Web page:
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Final Exams: Yay or Nay?

It’s the last week of classes at Washington and Lee University, which can only mean that finals are right around the corner. So how well does a final exam actually assess student learning? It’s a question The Chronicle of Higher Education recently asked W&L alumnus Henry L. “Roddy” Roediger III ’69, a professor of psychology at Washington University in St. Louis. Unfortunately for the students, who have to take them — and the faculty, who have to grade them — he thinks final exams are a pretty good way to evaluate what student have learned over the course of a semester.

Roddy, who co-authored “Make It Stick: The Science of Successful Learning,” said, “Unless you have a cumulative final exam, you don’t get students to review the information from the early part of the course again at the end of the course. I do think final exams are good.”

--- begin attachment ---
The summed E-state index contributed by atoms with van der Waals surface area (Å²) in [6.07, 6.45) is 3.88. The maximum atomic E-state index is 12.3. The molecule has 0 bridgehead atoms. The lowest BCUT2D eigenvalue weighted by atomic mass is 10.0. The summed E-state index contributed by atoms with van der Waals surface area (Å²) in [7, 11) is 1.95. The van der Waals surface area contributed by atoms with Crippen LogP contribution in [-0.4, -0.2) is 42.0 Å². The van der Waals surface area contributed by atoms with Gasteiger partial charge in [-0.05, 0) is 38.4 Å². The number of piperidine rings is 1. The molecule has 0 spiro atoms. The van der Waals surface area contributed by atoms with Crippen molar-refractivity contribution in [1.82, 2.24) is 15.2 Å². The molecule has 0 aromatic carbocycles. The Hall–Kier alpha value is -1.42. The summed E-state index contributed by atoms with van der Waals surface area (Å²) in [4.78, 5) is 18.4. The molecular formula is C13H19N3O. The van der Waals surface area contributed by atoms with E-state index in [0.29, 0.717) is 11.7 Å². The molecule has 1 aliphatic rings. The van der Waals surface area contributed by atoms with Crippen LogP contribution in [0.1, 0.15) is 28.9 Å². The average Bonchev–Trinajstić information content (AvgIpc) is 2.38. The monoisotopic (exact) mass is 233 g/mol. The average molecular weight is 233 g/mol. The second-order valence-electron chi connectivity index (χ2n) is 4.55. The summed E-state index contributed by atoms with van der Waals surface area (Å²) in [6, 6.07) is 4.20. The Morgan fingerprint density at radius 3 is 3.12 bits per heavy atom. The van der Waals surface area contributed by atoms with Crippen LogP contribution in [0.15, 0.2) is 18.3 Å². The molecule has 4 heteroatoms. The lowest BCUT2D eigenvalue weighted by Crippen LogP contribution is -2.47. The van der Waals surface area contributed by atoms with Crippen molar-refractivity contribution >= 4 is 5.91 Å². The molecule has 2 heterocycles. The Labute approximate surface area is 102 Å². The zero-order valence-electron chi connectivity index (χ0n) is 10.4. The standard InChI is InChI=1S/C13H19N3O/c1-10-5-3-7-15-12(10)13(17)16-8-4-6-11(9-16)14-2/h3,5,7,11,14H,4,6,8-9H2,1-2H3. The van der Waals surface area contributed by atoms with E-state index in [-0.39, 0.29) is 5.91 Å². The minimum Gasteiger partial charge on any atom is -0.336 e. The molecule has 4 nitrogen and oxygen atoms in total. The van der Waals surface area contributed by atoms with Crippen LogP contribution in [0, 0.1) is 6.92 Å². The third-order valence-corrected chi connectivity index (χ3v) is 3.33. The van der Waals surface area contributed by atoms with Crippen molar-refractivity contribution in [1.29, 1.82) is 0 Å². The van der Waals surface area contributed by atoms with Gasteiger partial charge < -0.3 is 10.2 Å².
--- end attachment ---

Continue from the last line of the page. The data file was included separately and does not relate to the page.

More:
He added, “As long as you have an exam that asks deep, meaningful questions, questions that make people interrelate and integrate things across the course, they’re not just a measurement instrument, but they are a very important learning instrument.”

He notes the best way to learn material is to constantly test one’s self. Students who outline the material and paraphrase it in their own words are able to more easily remember what they’ve learned later on. It might be too late for this round of tests, but it’s something to keep in mind for next term.

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